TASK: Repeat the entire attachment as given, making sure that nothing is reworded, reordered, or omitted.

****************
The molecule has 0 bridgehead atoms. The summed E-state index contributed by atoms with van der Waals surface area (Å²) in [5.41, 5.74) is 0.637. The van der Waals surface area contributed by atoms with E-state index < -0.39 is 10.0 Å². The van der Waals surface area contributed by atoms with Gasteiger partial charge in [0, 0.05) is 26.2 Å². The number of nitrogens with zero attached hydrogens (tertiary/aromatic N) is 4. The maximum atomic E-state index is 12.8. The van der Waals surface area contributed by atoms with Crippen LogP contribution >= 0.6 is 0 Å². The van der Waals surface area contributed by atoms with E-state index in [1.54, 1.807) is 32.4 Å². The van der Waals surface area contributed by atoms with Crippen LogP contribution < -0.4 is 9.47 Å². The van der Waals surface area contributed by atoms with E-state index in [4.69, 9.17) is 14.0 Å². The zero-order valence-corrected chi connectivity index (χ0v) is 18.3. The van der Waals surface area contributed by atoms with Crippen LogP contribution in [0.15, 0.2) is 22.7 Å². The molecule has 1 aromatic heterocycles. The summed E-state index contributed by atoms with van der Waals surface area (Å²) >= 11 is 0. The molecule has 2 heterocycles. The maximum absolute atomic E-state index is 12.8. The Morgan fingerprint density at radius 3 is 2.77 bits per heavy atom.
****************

The molecule has 0 bridgehead atoms. The summed E-state index contributed by atoms with van der Waals surface area (Å²) in [5.41, 5.74) is 0.637. The van der Waals surface area contributed by atoms with E-state index < -0.39 is 10.0 Å². The van der Waals surface area contributed by atoms with Gasteiger partial charge in [0, 0.05) is 26.2 Å². The number of nitrogens with zero attached hydrogens (tertiary/aromatic N) is 4. The maximum atomic E-state index is 12.8. The van der Waals surface area contributed by atoms with Crippen LogP contribution >= 0.6 is 0 Å². The van der Waals surface area contributed by atoms with E-state index in [1.54, 1.807) is 32.4 Å². The van der Waals surface area contributed by atoms with Crippen LogP contribution < -0.4 is 9.47 Å². The van der Waals surface area contributed by atoms with E-state index in [4.69, 9.17) is 14.0 Å². The zero-order valence-corrected chi connectivity index (χ0v) is 18.3. The van der Waals surface area contributed by atoms with Crippen LogP contribution in [0.15, 0.2) is 22.7 Å². The molecule has 1 aromatic heterocycles. The summed E-state index contributed by atoms with van der Waals surface area (Å²) >= 11 is 0. The molecule has 2 heterocycles. The maximum absolute atomic E-state index is 12.8. The Morgan fingerprint density at radius 3 is 2.77 bits per heavy atom.